Canine Lens Luxation Basics

Elizabeth A. Giuliano, DVM, MS
Diplomate, American College of Veterinary Ophthalmologists
Assistant Professor, University of Missouri, College of Veterinary Medicine

The lens of the eye normally lies immediately behind the iris and the pupil, and is suspended in place by a series of fibers, called zonular ligaments. It functions to focus light rays on the retina, in the back of the eye. When partial or complete breakdown of the zonular ligaments occurs, the lens may become partially dislocated (Lens Subluxation) or fully dislocated (Lens Luxation) from the lens’ normal position. Movement of the lens forward through the pupil into the Anterior Chamber of the eye is termed Anterior Lens Luxation. Movement of the lens backwards into the Vitreous Chamber of the eye is termed Posterior Lens Luxation.

What Causes Lens Luxation?

Lens Luxation can occur for a several different reasons.

Primary Lens Luxation is a heritable disease in many breeds, including many terrier breeds (Jack Russell, Bedlington, Fox, Manchester, Miniature Bull, Scottish, Sealyham, Welsh, West Highland White), Tibetan Terrier, Border Collie, Brittany Spaniel, German Shepherd and Welsh Corgi. In these breeds, spontaneous luxation of the lens occurs in early adulthood (most commonly 3-6 years of age) and often affects both eyes, although not necessarily at the same time. Primary Lens Luxation is caused by an inherent weakness in the zonular ligaments which suspends the lens.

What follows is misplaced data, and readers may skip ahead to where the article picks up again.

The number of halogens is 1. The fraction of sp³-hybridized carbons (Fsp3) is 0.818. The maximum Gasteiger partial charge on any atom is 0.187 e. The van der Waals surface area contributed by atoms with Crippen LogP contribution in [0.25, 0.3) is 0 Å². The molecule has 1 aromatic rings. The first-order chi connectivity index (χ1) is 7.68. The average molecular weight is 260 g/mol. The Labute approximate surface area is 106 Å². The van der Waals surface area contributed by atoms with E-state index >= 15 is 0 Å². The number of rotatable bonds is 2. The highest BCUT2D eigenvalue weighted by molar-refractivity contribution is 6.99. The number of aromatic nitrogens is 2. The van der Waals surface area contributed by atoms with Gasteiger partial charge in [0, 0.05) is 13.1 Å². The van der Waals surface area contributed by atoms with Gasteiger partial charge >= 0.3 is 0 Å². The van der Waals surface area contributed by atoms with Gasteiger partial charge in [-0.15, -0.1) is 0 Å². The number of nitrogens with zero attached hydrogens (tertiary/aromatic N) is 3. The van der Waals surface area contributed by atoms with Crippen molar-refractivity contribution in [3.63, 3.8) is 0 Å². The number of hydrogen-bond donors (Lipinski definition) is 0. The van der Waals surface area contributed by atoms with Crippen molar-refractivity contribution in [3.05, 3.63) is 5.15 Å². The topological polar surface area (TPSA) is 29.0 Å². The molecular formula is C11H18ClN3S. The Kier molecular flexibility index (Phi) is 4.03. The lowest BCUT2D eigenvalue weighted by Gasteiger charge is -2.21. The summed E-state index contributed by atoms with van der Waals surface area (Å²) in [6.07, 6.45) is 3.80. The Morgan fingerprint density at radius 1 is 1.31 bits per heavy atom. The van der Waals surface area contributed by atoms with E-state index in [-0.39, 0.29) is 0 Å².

Lens Luxation can also occur secondary to other primary problems of the eye, including inflammation, cataracts, glaucoma, cancer, and trauma.

What is the Significance of Lens Luxation?

Lens Luxation can lead to inflammation (Uveitis) and Glaucoma (increased intraocular pressure). This can result in painful, teary, red eyes that may look hazy or cloudy. Both Uveitis and Glaucoma are painful and potentially blinding diseases if not identified and treated early.

How is Lens Luxation treated?

In all cases, a thorough eye exam by your veterinarian or a veterinary ophthalmologist is required, with careful evaluation for uveitis and glaucoma. If detected early, surgical removal of the lens can be beneficial. Medical treatment of inflammation and glaucoma in the form of topical and oral medications can relieve much of the discomfort associated with this disease.